again. Student: The probability

of audit would have changed. Professor Ben Polak: The

probability of audit will have changed.

What’s going to change is not the Q but the P,

the probability with which you’re audited is going to

change in this model. Let’s just check it,

to find the new P, I need to look at the

taxpayer’s payoffs and the taxpayer’s payoffs are now 0,

–sorry, if they pay their taxes

honestly then they get 0, and if they cheat they get -20

with probability P and 4 with probability 1-P.

If they’re mixing, if some of them are paying and

some of them are not, this must be the same,

and I’m being more careful than I was last time I hope,

this gives me 24 P is equal to 4 or P equals 1/6.

So the audit rate has gone down from 2/7 to 1/6.

I’m guessing that probably wasn’t the goal of the policy

although it isn’t necessarily a bad thing.

There is some benefit for society here,

because audits are costly, both to do for the auditor and

they’re unpleasant to be audited,

so the fact that we’ve managed to lower the audit rate from 2/7

to 1/6 is a good thing, but we didn’t manage to raise

the compliance rate. So I don’t want to take this

model too literally, because it’s just a toy model,

but nevertheless, let’s try and draw out some

lessons from this model. So here what we did was we

changed the payoff to cheating, we made it worse.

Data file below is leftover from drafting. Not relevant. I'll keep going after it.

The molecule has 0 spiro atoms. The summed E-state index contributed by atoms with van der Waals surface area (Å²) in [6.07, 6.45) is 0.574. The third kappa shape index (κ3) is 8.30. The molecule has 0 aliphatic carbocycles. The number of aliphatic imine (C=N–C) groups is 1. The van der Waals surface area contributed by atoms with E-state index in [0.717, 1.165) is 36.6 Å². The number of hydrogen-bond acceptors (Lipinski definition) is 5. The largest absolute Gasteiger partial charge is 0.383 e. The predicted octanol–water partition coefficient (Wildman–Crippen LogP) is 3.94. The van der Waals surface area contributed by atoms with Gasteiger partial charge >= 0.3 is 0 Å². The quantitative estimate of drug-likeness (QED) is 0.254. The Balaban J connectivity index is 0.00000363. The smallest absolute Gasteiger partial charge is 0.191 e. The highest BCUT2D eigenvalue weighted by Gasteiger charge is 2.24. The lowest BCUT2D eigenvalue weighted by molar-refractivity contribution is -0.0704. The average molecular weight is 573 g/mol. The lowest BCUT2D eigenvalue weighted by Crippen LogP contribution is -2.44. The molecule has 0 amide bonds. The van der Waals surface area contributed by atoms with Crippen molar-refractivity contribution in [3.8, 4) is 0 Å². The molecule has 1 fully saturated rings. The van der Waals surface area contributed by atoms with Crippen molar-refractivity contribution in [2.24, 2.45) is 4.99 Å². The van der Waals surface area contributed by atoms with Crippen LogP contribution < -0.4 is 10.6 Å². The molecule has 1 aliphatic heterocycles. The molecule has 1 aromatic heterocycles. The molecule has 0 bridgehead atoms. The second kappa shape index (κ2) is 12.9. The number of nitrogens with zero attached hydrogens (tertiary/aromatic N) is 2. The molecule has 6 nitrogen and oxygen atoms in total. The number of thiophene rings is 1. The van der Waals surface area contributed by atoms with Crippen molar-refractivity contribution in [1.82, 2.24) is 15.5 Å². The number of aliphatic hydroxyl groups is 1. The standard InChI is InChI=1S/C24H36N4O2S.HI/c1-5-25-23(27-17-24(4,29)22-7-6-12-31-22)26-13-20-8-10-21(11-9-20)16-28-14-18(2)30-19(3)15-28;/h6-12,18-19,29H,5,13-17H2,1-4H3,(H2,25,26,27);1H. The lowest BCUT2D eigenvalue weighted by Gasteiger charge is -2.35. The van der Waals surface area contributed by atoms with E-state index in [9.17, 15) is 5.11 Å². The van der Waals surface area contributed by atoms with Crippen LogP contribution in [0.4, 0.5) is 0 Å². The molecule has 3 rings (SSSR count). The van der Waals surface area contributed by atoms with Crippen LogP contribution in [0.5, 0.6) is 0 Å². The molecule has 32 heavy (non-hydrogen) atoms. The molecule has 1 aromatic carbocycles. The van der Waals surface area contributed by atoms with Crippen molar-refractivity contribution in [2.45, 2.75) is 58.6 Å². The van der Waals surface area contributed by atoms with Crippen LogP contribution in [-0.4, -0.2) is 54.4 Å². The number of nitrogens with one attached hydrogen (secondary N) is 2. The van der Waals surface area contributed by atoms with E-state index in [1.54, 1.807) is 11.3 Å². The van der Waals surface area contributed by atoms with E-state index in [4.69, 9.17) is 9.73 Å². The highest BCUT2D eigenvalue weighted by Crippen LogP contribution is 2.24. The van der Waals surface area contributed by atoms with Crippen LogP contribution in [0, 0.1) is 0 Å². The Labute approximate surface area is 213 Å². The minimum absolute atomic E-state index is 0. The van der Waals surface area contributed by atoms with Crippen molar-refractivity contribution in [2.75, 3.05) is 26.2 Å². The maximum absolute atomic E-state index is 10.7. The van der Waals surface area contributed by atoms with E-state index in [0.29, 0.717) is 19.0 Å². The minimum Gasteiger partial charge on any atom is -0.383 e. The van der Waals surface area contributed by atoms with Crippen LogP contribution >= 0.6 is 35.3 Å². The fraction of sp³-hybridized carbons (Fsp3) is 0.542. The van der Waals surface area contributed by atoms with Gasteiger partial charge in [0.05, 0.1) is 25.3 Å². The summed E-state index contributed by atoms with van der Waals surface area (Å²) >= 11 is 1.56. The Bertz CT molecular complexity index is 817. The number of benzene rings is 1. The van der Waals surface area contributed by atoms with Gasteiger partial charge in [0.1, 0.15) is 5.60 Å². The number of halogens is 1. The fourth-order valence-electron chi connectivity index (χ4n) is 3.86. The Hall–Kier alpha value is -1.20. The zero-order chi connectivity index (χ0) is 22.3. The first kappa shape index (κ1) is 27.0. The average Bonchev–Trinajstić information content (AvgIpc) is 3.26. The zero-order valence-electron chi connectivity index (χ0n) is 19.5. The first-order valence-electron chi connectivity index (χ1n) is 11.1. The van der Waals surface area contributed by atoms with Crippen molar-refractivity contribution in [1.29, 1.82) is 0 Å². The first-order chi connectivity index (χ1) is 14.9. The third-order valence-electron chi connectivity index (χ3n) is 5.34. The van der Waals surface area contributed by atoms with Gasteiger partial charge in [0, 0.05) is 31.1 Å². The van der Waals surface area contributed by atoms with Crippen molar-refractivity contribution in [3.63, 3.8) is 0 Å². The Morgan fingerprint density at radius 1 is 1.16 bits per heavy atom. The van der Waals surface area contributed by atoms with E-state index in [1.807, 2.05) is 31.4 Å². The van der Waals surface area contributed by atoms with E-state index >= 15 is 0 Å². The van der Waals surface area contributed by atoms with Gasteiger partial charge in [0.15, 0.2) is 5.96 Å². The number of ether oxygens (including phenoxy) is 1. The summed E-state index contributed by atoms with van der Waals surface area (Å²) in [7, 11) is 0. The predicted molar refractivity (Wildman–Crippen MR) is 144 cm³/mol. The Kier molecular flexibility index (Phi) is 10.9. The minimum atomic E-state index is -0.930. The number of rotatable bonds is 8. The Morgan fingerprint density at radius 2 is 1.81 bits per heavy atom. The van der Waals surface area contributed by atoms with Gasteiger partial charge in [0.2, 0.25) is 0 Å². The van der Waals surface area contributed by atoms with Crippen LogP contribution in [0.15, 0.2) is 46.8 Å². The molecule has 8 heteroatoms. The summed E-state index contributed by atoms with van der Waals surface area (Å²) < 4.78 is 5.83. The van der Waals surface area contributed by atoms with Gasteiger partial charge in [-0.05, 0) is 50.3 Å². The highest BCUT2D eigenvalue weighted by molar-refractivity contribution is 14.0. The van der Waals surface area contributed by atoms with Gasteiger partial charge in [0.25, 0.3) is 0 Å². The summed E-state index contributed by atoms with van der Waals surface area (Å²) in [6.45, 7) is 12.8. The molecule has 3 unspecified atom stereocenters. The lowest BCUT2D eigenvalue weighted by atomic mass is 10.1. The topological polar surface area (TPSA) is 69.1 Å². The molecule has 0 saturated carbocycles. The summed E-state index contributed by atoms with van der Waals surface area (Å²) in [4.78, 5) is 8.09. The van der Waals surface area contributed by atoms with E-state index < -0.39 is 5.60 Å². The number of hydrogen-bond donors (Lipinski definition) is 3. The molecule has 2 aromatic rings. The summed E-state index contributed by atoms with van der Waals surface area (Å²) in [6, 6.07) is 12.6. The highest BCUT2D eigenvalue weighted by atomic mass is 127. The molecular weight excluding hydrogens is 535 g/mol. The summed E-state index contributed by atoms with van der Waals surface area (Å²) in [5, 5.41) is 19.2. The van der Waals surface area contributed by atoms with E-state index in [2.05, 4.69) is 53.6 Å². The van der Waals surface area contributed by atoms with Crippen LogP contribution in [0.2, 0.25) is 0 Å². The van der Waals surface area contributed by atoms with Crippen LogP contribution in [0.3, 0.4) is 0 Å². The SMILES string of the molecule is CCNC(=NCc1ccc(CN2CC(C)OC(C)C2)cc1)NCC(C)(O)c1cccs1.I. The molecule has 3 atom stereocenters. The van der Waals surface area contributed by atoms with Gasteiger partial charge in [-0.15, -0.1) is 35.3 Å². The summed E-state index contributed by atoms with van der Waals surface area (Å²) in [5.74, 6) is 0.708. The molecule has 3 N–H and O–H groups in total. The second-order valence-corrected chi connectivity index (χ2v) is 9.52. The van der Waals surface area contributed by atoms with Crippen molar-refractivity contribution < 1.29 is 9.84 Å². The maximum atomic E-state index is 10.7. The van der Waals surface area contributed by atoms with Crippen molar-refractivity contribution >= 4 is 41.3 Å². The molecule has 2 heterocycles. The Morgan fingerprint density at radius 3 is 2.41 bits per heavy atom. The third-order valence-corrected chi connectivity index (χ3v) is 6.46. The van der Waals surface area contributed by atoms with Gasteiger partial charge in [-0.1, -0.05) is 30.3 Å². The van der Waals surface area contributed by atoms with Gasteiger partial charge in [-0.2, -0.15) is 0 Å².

But a different kind of change is we could have changed,

sorry,- we changed the payoff negatively to being caught

cheating. But a different change we could

have done is we could have left the -10 in place and we could

have raised the payoff to cheating and not getting caught.

We could have left this 10 in place and changed this 4 let’s

say to a 6 or an 8. We’ve increased the benefits to

cheating if you’re not caught. What would that have done in

equilibrium? So I claim, once again,

that would have done nothing in equilibrium to the probability

of people paying their taxes, but that would have done what

to the audit rate? The audit rate would have gone

up, the equilibrium audit rate would have gone up.

Let’s tell that story a second. So rich people,

people who are well paid, have a little bit more to gain

from cheating on their taxes if they’re not caught,

there’s more money at stake. So my colleagues who are

finance professors in the business school have more money